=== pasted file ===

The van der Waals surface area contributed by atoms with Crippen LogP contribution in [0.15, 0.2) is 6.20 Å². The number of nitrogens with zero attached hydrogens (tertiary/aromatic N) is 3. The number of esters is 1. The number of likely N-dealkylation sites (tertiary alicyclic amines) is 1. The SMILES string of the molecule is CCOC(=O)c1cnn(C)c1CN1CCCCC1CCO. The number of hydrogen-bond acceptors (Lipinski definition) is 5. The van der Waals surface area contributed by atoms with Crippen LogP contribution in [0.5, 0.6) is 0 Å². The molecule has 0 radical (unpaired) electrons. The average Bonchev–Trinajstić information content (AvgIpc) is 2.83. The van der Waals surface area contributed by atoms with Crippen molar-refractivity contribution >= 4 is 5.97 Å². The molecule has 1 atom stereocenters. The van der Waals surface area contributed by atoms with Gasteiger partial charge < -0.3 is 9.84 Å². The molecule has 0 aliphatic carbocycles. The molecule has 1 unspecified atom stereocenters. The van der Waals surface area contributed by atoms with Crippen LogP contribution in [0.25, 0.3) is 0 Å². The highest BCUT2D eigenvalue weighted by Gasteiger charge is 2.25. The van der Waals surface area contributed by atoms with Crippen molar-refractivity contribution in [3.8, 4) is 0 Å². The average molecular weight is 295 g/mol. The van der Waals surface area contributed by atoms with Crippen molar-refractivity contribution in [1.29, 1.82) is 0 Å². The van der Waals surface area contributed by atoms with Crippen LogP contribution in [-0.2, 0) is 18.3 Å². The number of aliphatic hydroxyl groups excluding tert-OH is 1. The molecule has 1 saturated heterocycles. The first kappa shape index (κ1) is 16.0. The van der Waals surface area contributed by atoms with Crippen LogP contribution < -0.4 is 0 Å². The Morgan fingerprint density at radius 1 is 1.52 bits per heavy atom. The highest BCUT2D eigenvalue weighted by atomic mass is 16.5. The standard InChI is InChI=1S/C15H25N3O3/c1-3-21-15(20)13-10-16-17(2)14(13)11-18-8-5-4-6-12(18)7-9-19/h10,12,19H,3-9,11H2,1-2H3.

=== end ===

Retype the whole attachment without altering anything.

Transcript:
The van der Waals surface area contributed by atoms with Crippen LogP contribution in [0.15, 0.2) is 6.20 Å². The number of nitrogens with zero attached hydrogens (tertiary/aromatic N) is 3. The number of esters is 1. The number of likely N-dealkylation sites (tertiary alicyclic amines) is 1. The SMILES string of the molecule is CCOC(=O)c1cnn(C)c1CN1CCCCC1CCO. The number of hydrogen-bond acceptors (Lipinski definition) is 5. The van der Waals surface area contributed by atoms with Crippen LogP contribution in [0.5, 0.6) is 0 Å². The molecule has 0 radical (unpaired) electrons. The average Bonchev–Trinajstić information content (AvgIpc) is 2.83. The van der Waals surface area contributed by atoms with Crippen molar-refractivity contribution >= 4 is 5.97 Å². The molecule has 1 atom stereocenters. The van der Waals surface area contributed by atoms with Gasteiger partial charge < -0.3 is 9.84 Å². The molecule has 0 aliphatic carbocycles. The molecule has 1 unspecified atom stereocenters. The van der Waals surface area contributed by atoms with Crippen LogP contribution in [0.25, 0.3) is 0 Å². The highest BCUT2D eigenvalue weighted by Gasteiger charge is 2.25. The van der Waals surface area contributed by atoms with Crippen molar-refractivity contribution in [3.8, 4) is 0 Å². The average molecular weight is 295 g/mol. The van der Waals surface area contributed by atoms with Crippen molar-refractivity contribution in [1.29, 1.82) is 0 Å². The van der Waals surface area contributed by atoms with Crippen LogP contribution in [-0.2, 0) is 18.3 Å². The number of aliphatic hydroxyl groups excluding tert-OH is 1. The molecule has 1 saturated heterocycles. The first kappa shape index (κ1) is 16.0. The van der Waals surface area contributed by atoms with Crippen LogP contribution < -0.4 is 0 Å². The Morgan fingerprint density at radius 1 is 1.52 bits per heavy atom. The highest BCUT2D eigenvalue weighted by atomic mass is 16.5. The standard InChI is InChI=1S/C15H25N3O3/c1-3-21-15(20)13-10-16-17(2)14(13)11-18-8-5-4-6-12(18)7-9-19/h10,12,19H,3-9,11H2,1-2H3.